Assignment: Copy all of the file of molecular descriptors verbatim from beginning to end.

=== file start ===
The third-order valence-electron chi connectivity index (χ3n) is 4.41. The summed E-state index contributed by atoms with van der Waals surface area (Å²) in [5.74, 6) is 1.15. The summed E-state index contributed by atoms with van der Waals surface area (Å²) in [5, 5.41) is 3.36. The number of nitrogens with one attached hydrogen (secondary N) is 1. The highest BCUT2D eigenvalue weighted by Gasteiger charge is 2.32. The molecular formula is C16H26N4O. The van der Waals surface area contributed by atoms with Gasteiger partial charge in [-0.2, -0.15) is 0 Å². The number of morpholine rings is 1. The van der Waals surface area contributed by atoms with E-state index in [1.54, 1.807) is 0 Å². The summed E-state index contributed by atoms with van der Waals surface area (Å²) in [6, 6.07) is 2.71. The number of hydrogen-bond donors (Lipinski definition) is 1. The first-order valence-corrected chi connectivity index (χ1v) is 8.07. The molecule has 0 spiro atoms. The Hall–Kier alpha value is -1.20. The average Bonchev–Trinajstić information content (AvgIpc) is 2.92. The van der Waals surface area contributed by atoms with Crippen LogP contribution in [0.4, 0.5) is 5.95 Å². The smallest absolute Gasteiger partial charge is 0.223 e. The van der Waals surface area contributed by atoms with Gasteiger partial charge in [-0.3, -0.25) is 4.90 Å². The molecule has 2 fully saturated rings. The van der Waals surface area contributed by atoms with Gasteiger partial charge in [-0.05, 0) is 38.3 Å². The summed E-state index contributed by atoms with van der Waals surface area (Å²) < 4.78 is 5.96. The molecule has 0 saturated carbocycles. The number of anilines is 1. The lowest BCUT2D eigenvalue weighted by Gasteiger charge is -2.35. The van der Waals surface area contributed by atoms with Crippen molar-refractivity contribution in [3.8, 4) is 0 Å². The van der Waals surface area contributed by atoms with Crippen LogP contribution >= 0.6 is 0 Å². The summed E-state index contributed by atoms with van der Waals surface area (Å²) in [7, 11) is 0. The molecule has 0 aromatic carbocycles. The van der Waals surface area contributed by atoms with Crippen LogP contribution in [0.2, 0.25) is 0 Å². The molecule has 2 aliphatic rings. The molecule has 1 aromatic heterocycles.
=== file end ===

The third-order valence-electron chi connectivity index (χ3n) is 4.41. The summed E-state index contributed by atoms with van der Waals surface area (Å²) in [5.74, 6) is 1.15. The summed E-state index contributed by atoms with van der Waals surface area (Å²) in [5, 5.41) is 3.36. The number of nitrogens with one attached hydrogen (secondary N) is 1. The highest BCUT2D eigenvalue weighted by Gasteiger charge is 2.32. The molecular formula is C16H26N4O. The van der Waals surface area contributed by atoms with Gasteiger partial charge in [-0.2, -0.15) is 0 Å². The number of morpholine rings is 1. The van der Waals surface area contributed by atoms with E-state index in [1.54, 1.807) is 0 Å². The summed E-state index contributed by atoms with van der Waals surface area (Å²) in [6, 6.07) is 2.71. The number of hydrogen-bond donors (Lipinski definition) is 1. The first-order valence-corrected chi connectivity index (χ1v) is 8.07. The molecule has 0 spiro atoms. The Hall–Kier alpha value is -1.20. The average Bonchev–Trinajstić information content (AvgIpc) is 2.92. The van der Waals surface area contributed by atoms with Crippen LogP contribution in [0.4, 0.5) is 5.95 Å². The smallest absolute Gasteiger partial charge is 0.223 e. The van der Waals surface area contributed by atoms with Gasteiger partial charge in [-0.3, -0.25) is 4.90 Å². The molecule has 2 fully saturated rings. The van der Waals surface area contributed by atoms with Gasteiger partial charge in [-0.05, 0) is 38.3 Å². The summed E-state index contributed by atoms with van der Waals surface area (Å²) < 4.78 is 5.96. The molecule has 0 saturated carbocycles. The number of anilines is 1. The lowest BCUT2D eigenvalue weighted by Gasteiger charge is -2.35. The van der Waals surface area contributed by atoms with Crippen molar-refractivity contribution in [3.8, 4) is 0 Å². The van der Waals surface area contributed by atoms with Crippen LogP contribution >= 0.6 is 0 Å². The summed E-state index contributed by atoms with van der Waals surface area (Å²) in [7, 11) is 0. The molecule has 0 aromatic carbocycles. The van der Waals surface area contributed by atoms with Crippen LogP contribution in [0.2, 0.25) is 0 Å². The molecule has 2 aliphatic rings. The molecule has 1 aromatic heterocycles.